Rarely will I decline a challenge, especially if that challenge involves something I want to do anyway. On our drive home from the Ozarks Writers League meeting over the weekend, Steve challenged me to do my own NaNoWriMo. Now. Not in November, when the national event takes place. This basically means committing to writing 1667 words per day for the next month.
I agreed to the challenge, with the following caveats:
- I’d start today, Monday, 5/18.
- I’d do it six days a week. This gives me a day off for any emergencies that might arise.
- I’ll do it until June 10, when family will start to arrive from out of town for my sister’s wedding.
Will I have the willpower to achieve this goal? Coincidentally, I recently watched a video on willpower by psychologist, Kelly McGonigal and author of The Willpower Instinct. One of the many interesting things she discussed was that in trying to achieve goals, we should focus on the things that cause may us to fail.
The entire video is interesting, but if you want to see the segment on focusing on failure, go to time stamp 35:30.
McGonigal suggests we ask ourselves, “What will be the obstacles to my success?”
Here are mine, in order of potency of distraction:
- Social media–Facebook, emails, texts
- Requests by others for my time
- Writer’s block
The big, big, big one, and the one that always contributes to my word count failure, is social media. How about you?
Now that we know the negative impact of social media, click HERE to read an excellent Time article on why social media affects our success. It’s titled “Are My Devices Messing with My Brain?” Here are a few excerpts:
Combine that sudden beep [ie Facebook alert, incoming text or email] with the implicit promise of new social info, and you have a near-perfect, un-ignorable stimulus that will pull your focus away from whatever task your brain is working on.
“Every time you switch your focus from one thing to another, there’s something called a switch-cost,” says Dr. Earl Miller, a professor of neuroscience at Massachusetts Institute of Technology. “Your brain stumbles a bit, and it requires time to get back to where it was before it was distracted.”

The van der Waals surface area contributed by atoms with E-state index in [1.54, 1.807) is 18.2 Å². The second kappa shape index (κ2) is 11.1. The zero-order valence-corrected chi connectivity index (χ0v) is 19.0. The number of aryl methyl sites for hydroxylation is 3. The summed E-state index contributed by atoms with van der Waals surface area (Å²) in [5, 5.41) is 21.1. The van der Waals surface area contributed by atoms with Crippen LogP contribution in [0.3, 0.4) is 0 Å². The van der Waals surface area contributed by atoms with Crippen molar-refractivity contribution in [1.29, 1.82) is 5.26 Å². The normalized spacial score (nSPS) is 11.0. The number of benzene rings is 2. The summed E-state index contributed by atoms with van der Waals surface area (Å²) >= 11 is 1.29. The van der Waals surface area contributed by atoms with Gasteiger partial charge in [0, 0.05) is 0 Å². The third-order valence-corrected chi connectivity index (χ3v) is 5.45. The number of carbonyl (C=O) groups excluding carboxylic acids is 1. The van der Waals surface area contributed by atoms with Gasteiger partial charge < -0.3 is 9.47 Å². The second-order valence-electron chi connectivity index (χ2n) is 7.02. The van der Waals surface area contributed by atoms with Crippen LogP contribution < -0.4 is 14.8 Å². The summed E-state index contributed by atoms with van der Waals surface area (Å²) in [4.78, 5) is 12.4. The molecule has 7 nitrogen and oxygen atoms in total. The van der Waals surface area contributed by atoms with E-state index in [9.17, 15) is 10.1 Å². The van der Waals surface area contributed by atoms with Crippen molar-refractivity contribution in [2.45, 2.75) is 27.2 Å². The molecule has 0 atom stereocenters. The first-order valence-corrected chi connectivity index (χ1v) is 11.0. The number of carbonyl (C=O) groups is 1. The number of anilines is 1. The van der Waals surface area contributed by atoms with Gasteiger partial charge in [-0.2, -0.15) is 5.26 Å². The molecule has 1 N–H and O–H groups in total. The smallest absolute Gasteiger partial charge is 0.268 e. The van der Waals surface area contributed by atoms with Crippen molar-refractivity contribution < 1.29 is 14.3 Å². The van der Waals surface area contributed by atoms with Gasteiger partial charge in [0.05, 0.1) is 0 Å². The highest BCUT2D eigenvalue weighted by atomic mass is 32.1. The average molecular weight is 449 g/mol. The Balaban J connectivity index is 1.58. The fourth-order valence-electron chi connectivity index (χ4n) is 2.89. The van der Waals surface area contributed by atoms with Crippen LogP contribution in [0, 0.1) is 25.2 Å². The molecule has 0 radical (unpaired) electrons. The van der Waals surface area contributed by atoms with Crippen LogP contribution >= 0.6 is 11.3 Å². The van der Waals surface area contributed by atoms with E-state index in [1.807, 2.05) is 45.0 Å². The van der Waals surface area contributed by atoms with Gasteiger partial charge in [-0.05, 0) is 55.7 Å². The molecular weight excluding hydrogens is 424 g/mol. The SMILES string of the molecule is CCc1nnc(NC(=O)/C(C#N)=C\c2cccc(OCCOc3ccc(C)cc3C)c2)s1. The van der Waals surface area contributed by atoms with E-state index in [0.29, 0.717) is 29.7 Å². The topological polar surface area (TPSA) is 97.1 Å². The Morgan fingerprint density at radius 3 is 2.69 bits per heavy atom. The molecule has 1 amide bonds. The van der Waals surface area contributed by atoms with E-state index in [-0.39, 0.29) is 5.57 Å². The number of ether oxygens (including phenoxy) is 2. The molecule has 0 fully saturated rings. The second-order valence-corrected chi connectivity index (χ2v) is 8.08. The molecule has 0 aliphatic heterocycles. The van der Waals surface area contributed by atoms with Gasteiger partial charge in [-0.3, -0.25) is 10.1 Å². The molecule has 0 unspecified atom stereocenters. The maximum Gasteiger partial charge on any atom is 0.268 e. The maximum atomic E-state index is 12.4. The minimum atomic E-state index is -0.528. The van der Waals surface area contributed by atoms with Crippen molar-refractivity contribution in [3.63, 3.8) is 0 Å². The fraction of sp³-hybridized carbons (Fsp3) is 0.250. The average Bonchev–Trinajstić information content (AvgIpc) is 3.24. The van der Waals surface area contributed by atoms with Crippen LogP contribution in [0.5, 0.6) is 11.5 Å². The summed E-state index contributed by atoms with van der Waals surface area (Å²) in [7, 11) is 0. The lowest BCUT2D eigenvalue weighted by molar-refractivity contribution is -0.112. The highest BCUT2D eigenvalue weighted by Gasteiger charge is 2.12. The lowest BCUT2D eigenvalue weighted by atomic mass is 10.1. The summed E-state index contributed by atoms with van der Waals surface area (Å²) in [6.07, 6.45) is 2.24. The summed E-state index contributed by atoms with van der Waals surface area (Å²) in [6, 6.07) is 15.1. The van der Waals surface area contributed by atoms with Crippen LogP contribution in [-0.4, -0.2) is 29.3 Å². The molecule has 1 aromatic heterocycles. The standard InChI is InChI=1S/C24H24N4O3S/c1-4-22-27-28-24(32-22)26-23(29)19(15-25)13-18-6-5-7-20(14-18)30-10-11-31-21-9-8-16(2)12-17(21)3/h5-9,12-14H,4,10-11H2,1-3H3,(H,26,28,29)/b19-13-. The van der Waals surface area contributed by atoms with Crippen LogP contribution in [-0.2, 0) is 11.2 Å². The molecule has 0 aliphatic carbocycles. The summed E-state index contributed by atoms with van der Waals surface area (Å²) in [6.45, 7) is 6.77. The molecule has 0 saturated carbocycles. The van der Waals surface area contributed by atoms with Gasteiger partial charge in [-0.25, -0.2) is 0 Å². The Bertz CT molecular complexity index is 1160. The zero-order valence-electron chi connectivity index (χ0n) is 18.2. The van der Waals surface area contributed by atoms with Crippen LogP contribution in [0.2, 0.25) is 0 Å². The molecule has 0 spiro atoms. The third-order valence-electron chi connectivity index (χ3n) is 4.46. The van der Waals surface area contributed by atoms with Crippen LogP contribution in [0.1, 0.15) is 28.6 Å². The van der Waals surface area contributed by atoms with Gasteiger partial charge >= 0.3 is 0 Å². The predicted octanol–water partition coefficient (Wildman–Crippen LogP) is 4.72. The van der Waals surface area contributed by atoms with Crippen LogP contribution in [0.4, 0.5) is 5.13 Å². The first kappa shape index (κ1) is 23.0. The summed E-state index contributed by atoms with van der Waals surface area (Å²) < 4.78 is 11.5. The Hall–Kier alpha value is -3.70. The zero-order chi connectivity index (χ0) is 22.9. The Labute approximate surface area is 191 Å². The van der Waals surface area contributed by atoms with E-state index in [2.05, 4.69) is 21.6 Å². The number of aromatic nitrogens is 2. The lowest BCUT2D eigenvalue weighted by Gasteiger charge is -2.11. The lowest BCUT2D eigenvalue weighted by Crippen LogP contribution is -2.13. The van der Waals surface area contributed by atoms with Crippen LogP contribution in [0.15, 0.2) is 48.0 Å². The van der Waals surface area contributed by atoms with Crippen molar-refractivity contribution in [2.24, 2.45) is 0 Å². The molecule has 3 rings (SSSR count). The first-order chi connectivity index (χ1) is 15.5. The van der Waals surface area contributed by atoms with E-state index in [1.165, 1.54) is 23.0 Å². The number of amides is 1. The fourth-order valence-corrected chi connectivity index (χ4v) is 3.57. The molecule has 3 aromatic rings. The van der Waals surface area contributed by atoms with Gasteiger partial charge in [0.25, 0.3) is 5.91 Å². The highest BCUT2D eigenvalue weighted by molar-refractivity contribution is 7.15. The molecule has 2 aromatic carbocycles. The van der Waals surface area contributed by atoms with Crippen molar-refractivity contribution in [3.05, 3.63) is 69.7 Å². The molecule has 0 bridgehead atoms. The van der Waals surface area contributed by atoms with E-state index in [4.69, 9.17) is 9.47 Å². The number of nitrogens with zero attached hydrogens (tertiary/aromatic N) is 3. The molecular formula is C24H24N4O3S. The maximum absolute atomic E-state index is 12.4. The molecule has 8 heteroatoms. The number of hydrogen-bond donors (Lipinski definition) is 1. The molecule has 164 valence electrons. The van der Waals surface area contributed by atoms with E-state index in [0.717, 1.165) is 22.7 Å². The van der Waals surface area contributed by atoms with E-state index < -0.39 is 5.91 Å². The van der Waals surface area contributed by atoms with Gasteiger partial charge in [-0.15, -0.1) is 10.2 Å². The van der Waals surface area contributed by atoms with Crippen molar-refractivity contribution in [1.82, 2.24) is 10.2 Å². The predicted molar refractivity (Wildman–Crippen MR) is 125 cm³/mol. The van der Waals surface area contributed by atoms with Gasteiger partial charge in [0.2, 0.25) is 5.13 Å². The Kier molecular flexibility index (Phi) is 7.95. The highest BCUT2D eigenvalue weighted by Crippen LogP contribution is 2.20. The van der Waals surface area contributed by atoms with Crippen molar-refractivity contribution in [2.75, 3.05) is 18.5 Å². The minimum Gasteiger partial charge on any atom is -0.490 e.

One recent study found it can take your brain 15 to 25 minutes to get back to where it was after stopping to check an email.
“You’re not able to think as deeply on something when you’re being distracted every few minutes,” Miller adds. “And thinking deeply is where real insights come from.”
In fact, the “beep” notification of Facebook and incoming emails has distracted me twice while writing this post on obstacles to success!
So, my solution to overcoming all three obstacles during my personal NaNoWriMo session is to remove all social media distractions each day until I accomplish my goal of 1667 words. This means:
- Logging out of Facebook and Gmail until I accomplish my daily word count. (I need to keep wireless on due to necessary research.)
- Placing my iPhone somewhere far, far away. This way, I won’t hear texts, yet I will hear any incoming phone calls, which typically is how I get notified of emergencies, since most everyone texts non-emergency greetings these days!
Both of these should help me also with obstacle #3, writer’s block, since, according to Dr. Earl Miller above, social media distractions prevent me from “gaining insights” and “thinking deeply.”
And, if you’re interested, here are a few other interesting little tidbits on your prefrontal cortex:
Dr. Paul Atchley, cognitive psychologist at Kansas University says in the Time article referenced above:
“…more research suggests lots of device use bombards your brain’s prefrontal cortex, which plays a big role in willpower and decision-making.“
The part of the self that enables us to act in a way that is consistent with our long-term goals is based in the prefrontal cortex, and McGonigal advocates body-mind practices that she says prioritize the function of the prefrontal cortex, rather than parts of the brain that are orientated toward instant responses, which is the brain’s default setting when under stress.
Not only is social media a hindrance to the quantity of my writing and especially to my long term goal of finishing the sequel to The Red Kimono, it also impacts the quality of any words I DO manage to get written.
So, starting today, I’m signing off of social media until I attain my word count. I hope to be back in the evenings, but if not, you’ll know I didn’t make my goal for the day.
Feel free to offer kudos or boos as appropriate. :)